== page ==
Every organization has customers. Today they have the power to propel your company to success or failure. So you have to take action to capture the real-time consumer insights that help keep happy customers loyal and turn unhappy customers into advocates. If you know what your customers need, think and want, then you have the ability to act on that feedback to improve service and product offerings and ultimately the customer experience, right?

You need actionable data to drive these decisions. It really is a competitive advantage. But how can you encourage customers to provide this feedback? Well, a tried-and-true method is the online survey. To increase online survey engagement, you can use visualizations to quickly collect actionable customer data from any type of customer. While feedback is nice, results are even better. Here are four examples of how businesses are using data visualizations to improve survey response rates and produce actionable results:

Recreate the Experience

Rather than just asking a customer for feedback on their last experience, recreate it. For example, you might offer images of day-to-day materials that customers recognize, such as menus, or even images of the product itself in use. Customers will give more honest feedback if they can accurately recall their experience with the product or service.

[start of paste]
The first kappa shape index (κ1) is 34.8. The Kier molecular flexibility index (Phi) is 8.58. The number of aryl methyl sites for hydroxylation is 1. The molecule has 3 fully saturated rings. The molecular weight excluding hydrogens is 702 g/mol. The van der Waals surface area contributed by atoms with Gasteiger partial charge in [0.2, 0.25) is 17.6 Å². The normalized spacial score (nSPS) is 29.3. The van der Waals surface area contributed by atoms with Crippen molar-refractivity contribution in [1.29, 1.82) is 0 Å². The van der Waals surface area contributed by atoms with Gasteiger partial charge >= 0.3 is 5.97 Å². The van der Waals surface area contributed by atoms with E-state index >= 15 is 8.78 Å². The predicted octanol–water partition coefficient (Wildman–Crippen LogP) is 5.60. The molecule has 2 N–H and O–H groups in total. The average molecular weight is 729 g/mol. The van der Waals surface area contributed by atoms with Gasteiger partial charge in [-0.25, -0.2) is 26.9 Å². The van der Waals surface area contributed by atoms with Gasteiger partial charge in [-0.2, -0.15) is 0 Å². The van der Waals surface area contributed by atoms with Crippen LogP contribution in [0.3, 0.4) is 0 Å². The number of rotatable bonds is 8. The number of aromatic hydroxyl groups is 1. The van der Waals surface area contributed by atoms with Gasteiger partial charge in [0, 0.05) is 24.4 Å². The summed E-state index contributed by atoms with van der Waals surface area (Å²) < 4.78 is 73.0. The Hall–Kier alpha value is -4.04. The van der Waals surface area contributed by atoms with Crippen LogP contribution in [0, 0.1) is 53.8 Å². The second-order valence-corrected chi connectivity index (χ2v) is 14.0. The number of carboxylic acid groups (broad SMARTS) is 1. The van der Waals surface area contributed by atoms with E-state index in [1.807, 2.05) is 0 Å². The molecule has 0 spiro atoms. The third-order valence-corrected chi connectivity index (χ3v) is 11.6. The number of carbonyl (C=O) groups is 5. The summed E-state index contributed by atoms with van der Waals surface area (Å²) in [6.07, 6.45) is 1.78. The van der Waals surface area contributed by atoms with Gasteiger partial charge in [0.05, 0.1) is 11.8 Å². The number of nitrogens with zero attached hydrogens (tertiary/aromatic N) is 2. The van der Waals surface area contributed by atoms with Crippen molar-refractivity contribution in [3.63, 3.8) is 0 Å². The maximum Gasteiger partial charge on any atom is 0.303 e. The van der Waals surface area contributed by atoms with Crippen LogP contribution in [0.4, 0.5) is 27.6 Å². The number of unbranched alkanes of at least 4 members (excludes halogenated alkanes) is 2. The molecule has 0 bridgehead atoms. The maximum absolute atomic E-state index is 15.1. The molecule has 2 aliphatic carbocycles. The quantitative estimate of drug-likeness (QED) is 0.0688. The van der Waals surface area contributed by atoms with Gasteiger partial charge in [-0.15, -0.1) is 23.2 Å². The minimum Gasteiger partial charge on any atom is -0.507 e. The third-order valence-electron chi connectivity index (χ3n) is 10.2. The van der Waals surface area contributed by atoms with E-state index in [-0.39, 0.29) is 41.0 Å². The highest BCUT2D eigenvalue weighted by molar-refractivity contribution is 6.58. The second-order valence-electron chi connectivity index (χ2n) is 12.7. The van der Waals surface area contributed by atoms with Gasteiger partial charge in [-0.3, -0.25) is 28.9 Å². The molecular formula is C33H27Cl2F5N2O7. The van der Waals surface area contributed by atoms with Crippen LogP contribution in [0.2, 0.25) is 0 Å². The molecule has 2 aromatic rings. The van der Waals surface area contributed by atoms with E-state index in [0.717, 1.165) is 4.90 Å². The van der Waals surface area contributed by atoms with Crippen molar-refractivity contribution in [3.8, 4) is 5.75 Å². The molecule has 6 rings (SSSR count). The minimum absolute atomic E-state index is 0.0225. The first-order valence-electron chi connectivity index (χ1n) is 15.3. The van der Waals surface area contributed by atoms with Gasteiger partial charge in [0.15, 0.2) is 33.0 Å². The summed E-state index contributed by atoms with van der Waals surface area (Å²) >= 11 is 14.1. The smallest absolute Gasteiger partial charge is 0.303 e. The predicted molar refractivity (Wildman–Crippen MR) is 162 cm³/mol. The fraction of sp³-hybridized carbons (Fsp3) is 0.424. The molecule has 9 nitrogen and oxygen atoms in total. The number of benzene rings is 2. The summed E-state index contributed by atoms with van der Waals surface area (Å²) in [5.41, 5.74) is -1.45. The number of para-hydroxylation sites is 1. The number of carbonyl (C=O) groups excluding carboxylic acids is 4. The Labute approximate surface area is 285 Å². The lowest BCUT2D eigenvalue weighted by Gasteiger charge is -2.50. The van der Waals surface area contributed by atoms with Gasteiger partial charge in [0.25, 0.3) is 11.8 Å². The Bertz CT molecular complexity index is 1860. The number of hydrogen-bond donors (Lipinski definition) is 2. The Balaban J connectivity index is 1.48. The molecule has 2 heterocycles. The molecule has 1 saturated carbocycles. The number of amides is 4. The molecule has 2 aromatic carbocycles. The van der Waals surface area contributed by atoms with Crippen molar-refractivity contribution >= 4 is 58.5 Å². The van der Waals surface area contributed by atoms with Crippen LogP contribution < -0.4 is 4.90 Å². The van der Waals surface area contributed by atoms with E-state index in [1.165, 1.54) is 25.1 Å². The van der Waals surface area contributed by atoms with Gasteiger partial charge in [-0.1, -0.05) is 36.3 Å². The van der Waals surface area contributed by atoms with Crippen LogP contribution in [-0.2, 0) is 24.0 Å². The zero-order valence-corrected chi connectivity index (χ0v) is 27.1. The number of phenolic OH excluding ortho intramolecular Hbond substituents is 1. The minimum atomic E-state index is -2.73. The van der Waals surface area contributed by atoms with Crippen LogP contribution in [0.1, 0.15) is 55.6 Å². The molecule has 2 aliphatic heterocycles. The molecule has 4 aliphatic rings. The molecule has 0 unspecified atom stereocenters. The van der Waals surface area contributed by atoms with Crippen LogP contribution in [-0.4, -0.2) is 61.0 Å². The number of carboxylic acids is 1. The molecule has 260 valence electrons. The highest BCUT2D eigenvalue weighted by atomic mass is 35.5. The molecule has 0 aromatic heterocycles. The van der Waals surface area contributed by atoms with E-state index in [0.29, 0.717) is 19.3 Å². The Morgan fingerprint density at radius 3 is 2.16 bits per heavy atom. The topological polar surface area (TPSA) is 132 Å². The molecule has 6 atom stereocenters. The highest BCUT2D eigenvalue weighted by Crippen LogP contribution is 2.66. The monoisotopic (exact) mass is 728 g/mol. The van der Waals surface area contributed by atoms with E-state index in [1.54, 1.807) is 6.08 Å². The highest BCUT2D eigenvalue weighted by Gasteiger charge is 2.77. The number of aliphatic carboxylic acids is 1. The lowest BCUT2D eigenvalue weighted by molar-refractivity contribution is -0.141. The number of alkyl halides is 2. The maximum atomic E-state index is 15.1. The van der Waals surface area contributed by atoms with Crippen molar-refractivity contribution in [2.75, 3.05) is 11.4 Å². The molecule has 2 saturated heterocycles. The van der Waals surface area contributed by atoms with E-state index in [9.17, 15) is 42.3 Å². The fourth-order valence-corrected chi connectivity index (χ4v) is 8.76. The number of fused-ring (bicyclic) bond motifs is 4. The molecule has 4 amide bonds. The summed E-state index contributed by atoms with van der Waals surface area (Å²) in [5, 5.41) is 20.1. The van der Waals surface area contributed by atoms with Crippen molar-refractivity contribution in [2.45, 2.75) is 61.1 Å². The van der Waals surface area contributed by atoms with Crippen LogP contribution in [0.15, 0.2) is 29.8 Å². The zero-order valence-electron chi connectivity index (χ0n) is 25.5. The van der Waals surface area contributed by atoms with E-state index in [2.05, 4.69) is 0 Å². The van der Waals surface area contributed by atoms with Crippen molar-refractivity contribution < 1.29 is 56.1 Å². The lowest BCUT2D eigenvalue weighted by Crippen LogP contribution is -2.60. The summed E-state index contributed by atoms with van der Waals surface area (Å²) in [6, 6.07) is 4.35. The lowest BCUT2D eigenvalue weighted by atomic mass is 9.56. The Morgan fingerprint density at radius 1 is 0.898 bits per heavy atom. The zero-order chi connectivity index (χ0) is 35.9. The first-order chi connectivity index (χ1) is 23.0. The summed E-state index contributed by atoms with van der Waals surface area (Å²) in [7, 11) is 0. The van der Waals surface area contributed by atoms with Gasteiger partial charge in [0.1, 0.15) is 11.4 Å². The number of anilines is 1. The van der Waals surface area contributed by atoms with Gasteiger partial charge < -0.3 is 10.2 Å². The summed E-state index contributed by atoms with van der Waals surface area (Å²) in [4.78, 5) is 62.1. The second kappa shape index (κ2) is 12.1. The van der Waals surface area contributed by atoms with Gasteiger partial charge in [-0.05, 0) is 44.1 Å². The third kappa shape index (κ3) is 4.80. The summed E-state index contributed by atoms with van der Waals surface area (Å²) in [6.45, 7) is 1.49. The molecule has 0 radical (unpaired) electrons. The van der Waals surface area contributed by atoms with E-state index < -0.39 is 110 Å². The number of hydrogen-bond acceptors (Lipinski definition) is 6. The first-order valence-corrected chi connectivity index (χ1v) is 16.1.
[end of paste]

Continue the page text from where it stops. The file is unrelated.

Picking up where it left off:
Map It Out

An experience includes the combination of many moments. When asking users for their full feedback, create a map showing the different people, things and places the user has experienced, or even might experience. This will help people to choose their favorite moments and offerings, and precisely rate them against other options. This can also test the time it takes for users to identify or determine their choice, which helps you to prioritize your offerings.

Expand Your Data Range

Multiple-choice options don’t always capture a user’s full range of ideas or feedback. For example, a respondent might be asked to rate a glass of water as hot, warm, or lukewarm; but temperatures range far more than this. Similarly, a user’s particular sentiment can’t always be grouped into a limited number of categories. Use a sliding scale to help users pinpoint their rating of an idea or thing, and you’ll better understand the true preference and how to shift your offering accordingly.

Empower the Customer to Rank You

Show customers that you take their feedback seriously. Rather than asking customers to rank your product or services with an arbitrary number, link this score to something users can relate to–like a letter grade. The chances are that your users have been scored on their abilities at one time, so empower them now to evaluate you with a similar score! You’ll learn quickly whether customers are happy, or if you should make a change.

Tell us what unique techniques your organization uses to improve survey engagement and customer insights. We’d love to hear your story!